Posts Tagged ‘TRB’

TRB Releases HMMH-Authored Report on Renewable Energy at Airports

Thursday, April 7th, 2016

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HMMH is pleased to announce the release of  ACRP Report 151 “Developing a Business Case for Renewable Energy at Airports” by the Transportation Research Board (TRB). The report, authored by Stephen Barrett, Director of Climate and Energy, and Philip DeVita, Director of Air Quality, focuses on identifying and communicating the inherent benefits of renewable energy as part of the business case analysis. To reinforce its practical application, the Guidebook presents direct experience in renewable energy business case development to show both how those attributes are valued differently by different organizations with different missions, and how this broader renewable energy business experience translates to the airport business. The Guidebook reviews the criteria used to evaluate a renewable energy project and presents a system for weighting evaluation factors, including long-term self-sustainability and environmental/social considerations, based on the airport’s particular objectives. It walks through a model business case and evaluates the key factors fundamental in the renewable energy business case. The Guidebook also provides examples of similar renewable energy business cases from both an airport’s perspective as well as other organizations, including an airline, a university, and a hospital, and the lessons learned for airports.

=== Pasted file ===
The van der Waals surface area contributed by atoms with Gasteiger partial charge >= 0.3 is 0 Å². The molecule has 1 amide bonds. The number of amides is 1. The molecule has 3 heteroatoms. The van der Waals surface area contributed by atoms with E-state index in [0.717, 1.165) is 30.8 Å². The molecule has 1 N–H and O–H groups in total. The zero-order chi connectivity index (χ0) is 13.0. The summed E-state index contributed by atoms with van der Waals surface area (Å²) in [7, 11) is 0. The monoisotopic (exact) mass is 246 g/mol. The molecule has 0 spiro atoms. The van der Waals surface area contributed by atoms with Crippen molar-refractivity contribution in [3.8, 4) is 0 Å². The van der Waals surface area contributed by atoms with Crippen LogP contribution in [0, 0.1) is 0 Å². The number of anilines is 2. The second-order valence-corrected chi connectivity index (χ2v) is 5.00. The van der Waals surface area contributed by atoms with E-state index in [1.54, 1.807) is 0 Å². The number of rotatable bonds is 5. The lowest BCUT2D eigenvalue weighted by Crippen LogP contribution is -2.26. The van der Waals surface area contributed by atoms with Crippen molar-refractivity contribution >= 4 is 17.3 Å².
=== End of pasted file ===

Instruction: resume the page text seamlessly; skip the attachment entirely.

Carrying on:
This report was the first ever released by the Airport Cooperative Research Program (ACRP) in a “pre-publication” format (in November 2015) as part of its interest in accelerating the presentation of its research products to the industry, and demonstrates the high-level of confidence in the draft product.

HMMH has also prepared several other reports under this program including ACRP Report 141 “Renewable Energy as an Airport Revenue Source,” which provides the industry with business models and financial information to show how airports have gained financial benefits from renewable energy projects, ACRP Report 108 “Energy Facilities Compatibility with Airports and Airspace,” which reviews the aviation industry’s experience with a variety of energy technologies, and ACRP Synthesis 28 “Investigating Safety Impacts of Energy Technologies on Airports and Aviation,” which was the precursor study to ACRP Report 108.

 

Pre-Publication Release of ACRP Report 151 – Developing a Business Case for Renewable Energy at Airports

Tuesday, December 1st, 2015